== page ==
It was a quiet year….

Two Thousand Thirteen was a quiet year for my blog. But it was a busy year of doctoring with 10-12 hours in clinic most days, an additional 2-3 at night, plus a few hours on most weekends. [We can analyze why over a drink sometime]. Of many sacrifices a full-time primary care practice necessitates, blogging was one of them. Also falling victim to the work schedule were guitar lessons, dinners with friends, and medical conferences I had planned to attend. Reading? Shopping? All of those seemed like luxuries. I missed writing on this blog, which was a nice way for me to reflect on this complex world of medicine.

However, in 2013, I did continue to work out regularly (for my own sanity, and – yes – I think of this as an achievement considering my schedule) and I wrote regularly for the Seattle Times as a columnist for the On Health section of the paper. I continued my position as a committee member with the Women in Medicine group of the Washington Chapter of American College of Physicians, and we hosted various increasingly successful events during the year. I continued to serve as an advisory board member for an IT company, learning more about the complexities of IT systems, networking, and EHRs. I mostly listened on Twitter, often inspired to write posts, but lacked the time and energy to put my best work into it. However, it was wonderful to keep up with some of writing of some of the colleagues I admire. And the best part of 2013 was that I had the honor of having one of my pieces published in a book (more on that in a future post).

We are fully into 2014 and New Years’ Day already feels like it was long ago. My schedule has not changed, but there is one thing I know for sure – this year won’t be so quiet for my blog.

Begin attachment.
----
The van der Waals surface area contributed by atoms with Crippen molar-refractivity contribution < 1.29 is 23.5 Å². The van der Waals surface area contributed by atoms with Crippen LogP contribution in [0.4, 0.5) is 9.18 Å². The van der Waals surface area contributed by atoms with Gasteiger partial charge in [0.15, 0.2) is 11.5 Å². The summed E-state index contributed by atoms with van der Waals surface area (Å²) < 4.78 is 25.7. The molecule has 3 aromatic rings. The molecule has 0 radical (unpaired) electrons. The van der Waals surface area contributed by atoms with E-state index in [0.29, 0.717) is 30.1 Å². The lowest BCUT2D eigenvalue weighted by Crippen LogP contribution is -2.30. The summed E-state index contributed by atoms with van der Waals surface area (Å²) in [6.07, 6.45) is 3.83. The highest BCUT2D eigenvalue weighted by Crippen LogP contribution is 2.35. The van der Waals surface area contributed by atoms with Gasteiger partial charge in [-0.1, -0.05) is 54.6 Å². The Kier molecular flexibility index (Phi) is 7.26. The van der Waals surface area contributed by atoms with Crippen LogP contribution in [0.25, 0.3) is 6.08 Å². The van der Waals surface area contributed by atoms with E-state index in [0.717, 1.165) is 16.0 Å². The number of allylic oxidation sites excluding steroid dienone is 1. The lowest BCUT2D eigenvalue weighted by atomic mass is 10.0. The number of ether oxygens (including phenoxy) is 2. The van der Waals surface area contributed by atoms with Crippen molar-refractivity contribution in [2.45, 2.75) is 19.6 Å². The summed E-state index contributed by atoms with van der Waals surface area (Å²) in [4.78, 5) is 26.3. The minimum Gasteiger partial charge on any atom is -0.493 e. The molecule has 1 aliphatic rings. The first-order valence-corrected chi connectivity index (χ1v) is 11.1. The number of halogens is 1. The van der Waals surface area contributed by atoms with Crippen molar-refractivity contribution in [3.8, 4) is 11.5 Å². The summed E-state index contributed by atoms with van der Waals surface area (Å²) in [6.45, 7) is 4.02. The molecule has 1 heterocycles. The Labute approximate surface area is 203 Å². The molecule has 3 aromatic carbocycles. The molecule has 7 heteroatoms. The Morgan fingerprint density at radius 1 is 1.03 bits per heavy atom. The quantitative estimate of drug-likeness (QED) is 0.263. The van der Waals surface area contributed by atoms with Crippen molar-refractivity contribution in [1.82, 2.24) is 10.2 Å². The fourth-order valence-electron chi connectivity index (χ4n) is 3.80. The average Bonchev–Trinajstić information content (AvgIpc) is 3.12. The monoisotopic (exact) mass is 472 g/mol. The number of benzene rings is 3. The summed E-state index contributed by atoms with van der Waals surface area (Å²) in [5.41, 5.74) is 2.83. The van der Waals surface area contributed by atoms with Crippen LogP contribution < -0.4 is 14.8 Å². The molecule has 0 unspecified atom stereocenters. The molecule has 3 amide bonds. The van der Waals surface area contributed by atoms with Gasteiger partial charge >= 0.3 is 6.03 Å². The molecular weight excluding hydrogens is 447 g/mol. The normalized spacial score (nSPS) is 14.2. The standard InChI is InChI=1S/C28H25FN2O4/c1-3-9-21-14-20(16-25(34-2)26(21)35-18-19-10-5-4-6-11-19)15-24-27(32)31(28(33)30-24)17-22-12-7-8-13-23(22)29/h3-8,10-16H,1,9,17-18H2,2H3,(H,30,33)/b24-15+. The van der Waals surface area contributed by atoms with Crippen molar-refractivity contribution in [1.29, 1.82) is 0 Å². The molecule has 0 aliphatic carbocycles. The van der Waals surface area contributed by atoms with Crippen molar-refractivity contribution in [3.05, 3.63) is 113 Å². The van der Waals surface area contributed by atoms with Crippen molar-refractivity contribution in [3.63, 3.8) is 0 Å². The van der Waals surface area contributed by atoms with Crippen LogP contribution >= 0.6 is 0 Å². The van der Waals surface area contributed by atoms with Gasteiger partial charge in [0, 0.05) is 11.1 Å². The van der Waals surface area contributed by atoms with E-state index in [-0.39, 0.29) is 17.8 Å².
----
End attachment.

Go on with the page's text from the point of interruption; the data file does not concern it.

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MDs: Advice for the Next Generation

This past weekend, I had the opportunity to meet with local medical students as part of an American College of Physicians (ACP) mentorship brunch. I sat with a small group of second year medical students ready to impart my “wisdom.” Mostly, I wanted to be available to answer questions the students had for me. But I knew there were certain thoughts (a few of many) I wanted to share:

  • You may not recognize the medical field you once knew when you first decided to embark on this path. After all, several years pass between the time you make the decision to become a doctor and when you actually start practicing medicine. When I first went into med school, I knew of wealthy primary care doctors who spent 30 minutes or an hour with each patient. Keeping your mind open and not getting too hung up on expectations of what medicine should look like will serve you well and help curb future burnout.
  • Think outside of the box. This has nothing to do with the least likely diagnosis in a case and more to do with the practice of medicine. It’s ok to think creatively. Medical training, at least when I went through it, does little to encourage innovative ideas. If doctors don’t get creative, other interested parties will be eager to impose their ideas on your care of your patient, often with their own self-interests in mind. This can be great (for example, a useful new device or protocol). But it is often done with less knowledge of the unique complexities of the actual practice of medicine. Doctors know what doctors do better than anyone else. As a group, we are incredibly bright, but we can’t make much progress with our heads buried in the texbooks.
  • Balance it out. It is easy to fill 24 hours a day (or more) with medicine. If you can learn to balance school with other positive activities you have always enjoyed, you won’t feel overtaken by this life of medicine later. Even if it is just dabbling in that activity now and again when you find some time, it will be worth it.
  • Watch your digital footprint now. I was – luckily – never faced with this worry as a student. Following doctors who exhibit professionalism online can give you a better understanding of how to use the web in a productive manner and avoid the pitfalls of a web presence. Sometimes you just need good examples.

What words of wisdom do you have for the next generation of MDs?